A 21-year-old Private First Class assigned to Fort Bliss, Texas, died 15 March 2023 in a PMV-2 mishap, at 2220 local. The Soldier was riding his motorcycle back to the barracks, when he was struck from the side by a car. He was transported to the local hospital, where he was pronounced dead. The specific circumstances of the mishap sequence are unknown. The Soldier had completed all motorcycle training courses and was wearing personal protective equipment. It is also unknown if speed or alcohol was a factor. The local police report is pending.
Since FY18, the Army has lost an average of 24 Soldiers a year to PMV-2 mishaps. This mishap was the tenth PMV-2 fatality of FY23 and below the number of fatalities for the same time period last year.
1. Lights and action:
Dirt and bugs caked on the headlight can materially reduce how much light you have out front, so making sure all your bike’s lights are working, are properly aimed and have clean, intact lenses is critical.
Carry spare bulbs and the correct lighting circuit fuses in your pack—finding a place to get those items after hours can be tough, particularly out on rural rides. Consider upgrading the bulb in older bike lighting systems. Halogens, other bulb or even LED options may be available to upgrade from older style sealed beam or incandescent units and throw more light, depending on the make and year of your bike.
Check brake and turn signal lights to assure they are working properly, as well. Keeping the bike’s side-facing reflectors intact and visible is also important to being safe after dark. Reflective tape can be added to improve the visibility of the bike to other motorists.
2. See and be seen:
High visibility and light-colored riding gear can make the rider more visible to other riders and drivers. In low and fading light or foggy conditions, fluorescent colors seem to glow by absorbing short wavelength light not visible to the human eye and re-radiating it as long-wavelength light the human eye can see.
Jackets made with fluorescent colors in combination with retroreflective materials in logos, stripes or piping can make a rider highly visible at long range in another vehicle’s headlights. While you’re at it, don’t forget to gear up — boots, stout riding pants, gloves, jacket, helmet, eye protection, and maybe a little of the CE approved impact protection here and there, too.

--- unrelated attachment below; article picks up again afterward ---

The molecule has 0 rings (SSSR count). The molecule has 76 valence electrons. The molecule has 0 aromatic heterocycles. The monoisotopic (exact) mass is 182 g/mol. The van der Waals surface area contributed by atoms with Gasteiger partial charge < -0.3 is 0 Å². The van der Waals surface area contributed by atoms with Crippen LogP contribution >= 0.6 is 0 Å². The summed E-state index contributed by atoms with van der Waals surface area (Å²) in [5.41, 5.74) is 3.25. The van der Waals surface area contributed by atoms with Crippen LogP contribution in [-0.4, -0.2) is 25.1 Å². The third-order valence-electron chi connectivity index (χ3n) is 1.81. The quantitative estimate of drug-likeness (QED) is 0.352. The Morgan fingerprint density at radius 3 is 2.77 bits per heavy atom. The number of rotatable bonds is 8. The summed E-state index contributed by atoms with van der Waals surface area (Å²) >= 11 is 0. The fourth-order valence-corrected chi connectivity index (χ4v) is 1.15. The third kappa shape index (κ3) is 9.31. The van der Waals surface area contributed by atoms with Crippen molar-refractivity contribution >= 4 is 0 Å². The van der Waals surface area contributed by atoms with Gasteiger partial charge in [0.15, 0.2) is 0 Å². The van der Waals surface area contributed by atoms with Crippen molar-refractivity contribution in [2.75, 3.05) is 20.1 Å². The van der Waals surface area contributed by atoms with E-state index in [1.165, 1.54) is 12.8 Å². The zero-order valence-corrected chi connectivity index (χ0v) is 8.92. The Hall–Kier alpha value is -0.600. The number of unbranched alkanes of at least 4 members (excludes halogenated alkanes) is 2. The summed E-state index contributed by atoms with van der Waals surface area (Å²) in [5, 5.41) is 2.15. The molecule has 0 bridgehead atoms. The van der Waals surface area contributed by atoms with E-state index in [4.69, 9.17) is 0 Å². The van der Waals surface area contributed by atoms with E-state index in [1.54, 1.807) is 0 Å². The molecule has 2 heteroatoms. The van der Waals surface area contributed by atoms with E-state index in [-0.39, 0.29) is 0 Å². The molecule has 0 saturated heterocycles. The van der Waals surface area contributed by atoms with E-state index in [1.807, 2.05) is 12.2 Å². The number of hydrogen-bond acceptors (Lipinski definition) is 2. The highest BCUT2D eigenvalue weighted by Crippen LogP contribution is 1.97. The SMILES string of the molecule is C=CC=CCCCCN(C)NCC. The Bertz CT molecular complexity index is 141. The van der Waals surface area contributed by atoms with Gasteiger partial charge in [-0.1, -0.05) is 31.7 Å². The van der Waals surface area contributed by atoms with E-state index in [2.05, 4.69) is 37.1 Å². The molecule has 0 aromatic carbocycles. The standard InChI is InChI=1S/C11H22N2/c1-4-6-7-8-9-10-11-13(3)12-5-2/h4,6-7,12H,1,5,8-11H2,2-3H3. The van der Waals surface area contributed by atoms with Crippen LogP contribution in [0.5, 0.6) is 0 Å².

3. Be visionary:
Those dark wrap-around sunglasses or that slick, but dark reflective helmet shield that work great at high noon can be potential contributors to disaster late in the day or after dark. Have a back-up plan for maximizing your vision with clear shatterproof riding glasses and/or clear helmet shield for the long ride home.
A photochromatic shield may also be an option. If you ride with a windshield and look through it instead of over it, keep that windshield clean, as well. Even a moderate sized bug splat on the windshield creates a view obstruction covering square feet of area down the road.
Any roadside hazard — like a deer, coyote, raccoon or dog poised to kiss your front tire — can be difficult to see in broad daylight; seeing them after dark requires giving yourself every advantage you can. Lots of wildlife becomes more active after dark, so seeing those critters at the roadside in time can make all the difference.
4. Lose speed, not control:
Highway speed driving with anything after dark is riskier than it is in the daylight hours, but on a motorcycle high speed alone can erase the positive safety effects of everything else you may do. The answer is simple; keep your travel speed down on the straights and even more so in the corners.
Stretch your following distances with other vehicles — the other drivers can’t see as well, either, so unexpected things looming in the headlights are more likely to cause them to panic stop. On roads that are unfamiliar this becomes a critical factor; an innocent decreasing radius corner that is simply fun to carve in daylight can fool you past the fog line and into the trees after dark.
5. Absolute sobriety:
Driving any motor vehicle with booze or any other intoxicants on board is inviting disaster; riding a motorcycle at night under those circumstances defies common sense. Yet, motorcycle crash data from here in Wisconsin proves it happens.